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Batwoman #4

A comic review article by: Shawn Hill

This is an extremely beautiful issue. It’s also an extremely disturbing issue. Some of the parts don’t sit that well together. I’m still not quite getting the place of Kate Kane in the Batman universe. Batgirl makes more sense. Flamebird even makes more sense, or used to, until she hooked up with Kate.

We move slightly closer to solving the mystery of the female ghost who likes to drown children. The inevitable encounter of Betty Kane and a knife-wielding psycho (not so much foreshadowed as literally promised to us in previous issues) occurs. And Kate and Maggie Sawyer finally get some alone time, which couldn’t be more tastefully, sensually, attractively presented.

Only Williams intercuts the tender, sepia-toned love making with the scenes of Betty getting horribly sliced up. All black and white and red in the bedroom, while red and yellow and more red and white (in the blood on snow variety) at the wintry docks. Such juxtaposition makes Kate look negligent with her Robin-like charge (she did tell Betty that she lacked the requisite killer instinct, that she wasn’t really a Gotham-caliber pro last issue; but like that trick ever works, from mentor to mentee), and makes the artful lesbian-lovemaking seem like a decadent distraction when Kate should really be on the job, protecting women from slashers.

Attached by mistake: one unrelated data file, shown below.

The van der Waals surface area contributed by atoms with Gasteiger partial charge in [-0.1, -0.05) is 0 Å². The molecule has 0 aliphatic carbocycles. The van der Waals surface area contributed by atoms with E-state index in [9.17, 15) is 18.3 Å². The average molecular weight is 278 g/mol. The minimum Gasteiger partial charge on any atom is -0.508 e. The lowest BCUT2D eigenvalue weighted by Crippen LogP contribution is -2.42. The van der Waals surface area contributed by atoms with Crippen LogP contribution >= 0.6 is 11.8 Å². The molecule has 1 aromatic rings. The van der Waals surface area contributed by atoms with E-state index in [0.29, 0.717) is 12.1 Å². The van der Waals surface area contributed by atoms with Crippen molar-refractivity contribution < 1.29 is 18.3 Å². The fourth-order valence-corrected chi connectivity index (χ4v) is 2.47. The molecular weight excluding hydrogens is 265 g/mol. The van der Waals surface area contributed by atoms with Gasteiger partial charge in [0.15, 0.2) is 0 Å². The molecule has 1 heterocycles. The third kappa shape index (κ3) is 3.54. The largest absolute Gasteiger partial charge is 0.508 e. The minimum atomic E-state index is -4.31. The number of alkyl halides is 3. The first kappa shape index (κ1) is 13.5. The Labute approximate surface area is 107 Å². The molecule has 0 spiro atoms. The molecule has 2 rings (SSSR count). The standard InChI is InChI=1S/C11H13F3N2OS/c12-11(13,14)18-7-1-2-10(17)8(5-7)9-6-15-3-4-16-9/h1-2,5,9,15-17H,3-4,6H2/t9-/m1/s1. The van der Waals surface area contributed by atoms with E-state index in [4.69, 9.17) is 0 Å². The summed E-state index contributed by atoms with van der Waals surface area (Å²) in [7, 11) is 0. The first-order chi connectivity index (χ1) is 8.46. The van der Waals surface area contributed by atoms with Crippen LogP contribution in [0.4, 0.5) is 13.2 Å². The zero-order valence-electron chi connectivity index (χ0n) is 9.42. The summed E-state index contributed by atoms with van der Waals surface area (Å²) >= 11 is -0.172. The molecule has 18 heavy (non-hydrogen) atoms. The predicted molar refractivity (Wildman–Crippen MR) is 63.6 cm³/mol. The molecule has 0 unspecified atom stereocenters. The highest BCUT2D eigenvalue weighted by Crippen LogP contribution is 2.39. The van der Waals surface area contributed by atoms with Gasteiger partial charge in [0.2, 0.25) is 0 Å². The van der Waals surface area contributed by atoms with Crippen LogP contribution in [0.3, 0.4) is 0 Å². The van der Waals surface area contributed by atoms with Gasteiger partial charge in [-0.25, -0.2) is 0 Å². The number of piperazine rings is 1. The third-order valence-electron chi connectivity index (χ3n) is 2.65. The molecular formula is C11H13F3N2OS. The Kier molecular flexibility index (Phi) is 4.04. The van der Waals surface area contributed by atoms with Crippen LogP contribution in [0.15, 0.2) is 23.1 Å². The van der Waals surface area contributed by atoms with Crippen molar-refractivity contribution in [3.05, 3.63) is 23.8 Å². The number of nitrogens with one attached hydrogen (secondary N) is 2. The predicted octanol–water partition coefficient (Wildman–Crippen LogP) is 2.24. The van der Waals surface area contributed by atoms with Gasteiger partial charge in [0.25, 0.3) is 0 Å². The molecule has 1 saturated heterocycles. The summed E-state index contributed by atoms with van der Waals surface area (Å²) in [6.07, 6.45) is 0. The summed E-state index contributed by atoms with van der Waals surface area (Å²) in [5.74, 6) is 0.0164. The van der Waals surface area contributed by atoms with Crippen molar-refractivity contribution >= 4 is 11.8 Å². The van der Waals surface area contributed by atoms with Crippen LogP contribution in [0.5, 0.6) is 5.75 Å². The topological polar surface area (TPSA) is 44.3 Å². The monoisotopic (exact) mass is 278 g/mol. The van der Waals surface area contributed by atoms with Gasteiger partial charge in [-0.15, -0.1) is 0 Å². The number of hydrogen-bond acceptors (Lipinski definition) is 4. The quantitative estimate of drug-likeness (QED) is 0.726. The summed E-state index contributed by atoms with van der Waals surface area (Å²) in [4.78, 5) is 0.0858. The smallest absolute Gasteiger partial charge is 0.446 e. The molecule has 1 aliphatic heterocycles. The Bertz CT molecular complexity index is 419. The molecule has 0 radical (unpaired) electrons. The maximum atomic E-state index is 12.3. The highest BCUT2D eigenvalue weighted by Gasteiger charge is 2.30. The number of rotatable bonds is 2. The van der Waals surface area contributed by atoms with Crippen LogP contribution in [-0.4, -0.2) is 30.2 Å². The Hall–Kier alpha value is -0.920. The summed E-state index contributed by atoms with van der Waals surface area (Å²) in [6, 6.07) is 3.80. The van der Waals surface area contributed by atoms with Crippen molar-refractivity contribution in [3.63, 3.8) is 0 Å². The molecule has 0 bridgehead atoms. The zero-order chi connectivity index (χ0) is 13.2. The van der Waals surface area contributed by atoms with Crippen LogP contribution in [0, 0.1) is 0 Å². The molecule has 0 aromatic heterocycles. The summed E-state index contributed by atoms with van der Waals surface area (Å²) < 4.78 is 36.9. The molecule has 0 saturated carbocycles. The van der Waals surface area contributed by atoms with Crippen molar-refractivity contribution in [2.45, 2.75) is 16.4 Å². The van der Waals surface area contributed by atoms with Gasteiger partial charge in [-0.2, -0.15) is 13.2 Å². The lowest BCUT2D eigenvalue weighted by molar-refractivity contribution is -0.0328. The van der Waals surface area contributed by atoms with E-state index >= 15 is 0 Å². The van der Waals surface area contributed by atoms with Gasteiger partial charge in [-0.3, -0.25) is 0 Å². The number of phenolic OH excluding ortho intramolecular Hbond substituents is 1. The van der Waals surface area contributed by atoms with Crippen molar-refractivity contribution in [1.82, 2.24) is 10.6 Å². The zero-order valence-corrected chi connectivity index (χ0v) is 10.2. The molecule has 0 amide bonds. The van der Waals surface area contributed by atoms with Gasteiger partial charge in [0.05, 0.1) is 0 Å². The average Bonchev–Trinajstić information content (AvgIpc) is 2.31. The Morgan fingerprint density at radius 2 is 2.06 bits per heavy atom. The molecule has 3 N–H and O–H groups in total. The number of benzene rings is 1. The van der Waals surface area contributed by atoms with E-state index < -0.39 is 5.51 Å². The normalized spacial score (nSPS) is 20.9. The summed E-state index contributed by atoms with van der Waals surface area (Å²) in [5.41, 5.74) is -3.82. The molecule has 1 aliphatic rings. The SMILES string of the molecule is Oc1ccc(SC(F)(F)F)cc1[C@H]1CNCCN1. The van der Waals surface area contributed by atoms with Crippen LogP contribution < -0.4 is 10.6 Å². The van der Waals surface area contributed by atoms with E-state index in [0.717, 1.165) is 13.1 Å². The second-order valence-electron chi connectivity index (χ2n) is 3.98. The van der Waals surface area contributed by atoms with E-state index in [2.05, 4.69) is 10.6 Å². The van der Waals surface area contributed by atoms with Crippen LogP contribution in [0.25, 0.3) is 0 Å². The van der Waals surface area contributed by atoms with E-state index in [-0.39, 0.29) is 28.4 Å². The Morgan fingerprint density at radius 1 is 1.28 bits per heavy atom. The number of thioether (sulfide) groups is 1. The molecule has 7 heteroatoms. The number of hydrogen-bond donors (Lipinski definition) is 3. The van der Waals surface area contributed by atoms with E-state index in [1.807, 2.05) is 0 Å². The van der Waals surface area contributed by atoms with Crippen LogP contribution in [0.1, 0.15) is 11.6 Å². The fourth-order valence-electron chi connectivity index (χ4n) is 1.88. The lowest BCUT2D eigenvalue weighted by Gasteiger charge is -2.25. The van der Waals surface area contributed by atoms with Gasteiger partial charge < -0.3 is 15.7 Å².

Slashing is really the major foe in Kate’s life, and has been since her debut in 52 (where she was ultimately captured and meant to be sacrificed with a deep knife plunge to the chest on an altar). I get it, cold icy Bat-queen, threatened by all kinds of penetration of her shiny leather veneer. The slashing definitely looks better under Williams’s endless visual creativity than it did under Jock’s hack-marks in her Detective run, but can we find some other method of attack than sharp blades? That metaphor is getting played out.

And, c’mon, for all her easily-mocked bravado in her street fight, Betty has been doing this for years too. She was a Teen Titan more than once, and they face serious foes. You mean to say she can’t handle a goon with a hook-hand? The level of violence visited upon her is usually reserved for a Robin they want to get rid of; as I said, the storytelling this issue sits uneasily.

The most interesting part is Detective Chase (as mysteriously older as Maggie Sawyer is mysteriously younger from previous appearances; can I get my vote in now for a Lotte Lenya type to counteract all these lipstick lesbians, J.H.? I don’t even care if she’s evil or good, I’d just prefer some butch!) using Betty’s injury to hoodwink her into giving up some Bat-data. That’s slimy and cop-like, and it’s interesting to see Chase realize that Betty is somebody in the Bat-family; the major tension in the issue is wondering what she’s going to do with that knowledge. Or what Batman might do about it.

Notice I didn’t say Batwoman, even though this is her title. She’s still about two steps behind on the whole drowning ghost thing, though I expect her to spring into action when she learns about Betty next issue.

 


 

Shawn Hill knows two things: comics and art history. Find his art at Cornekopia.net.

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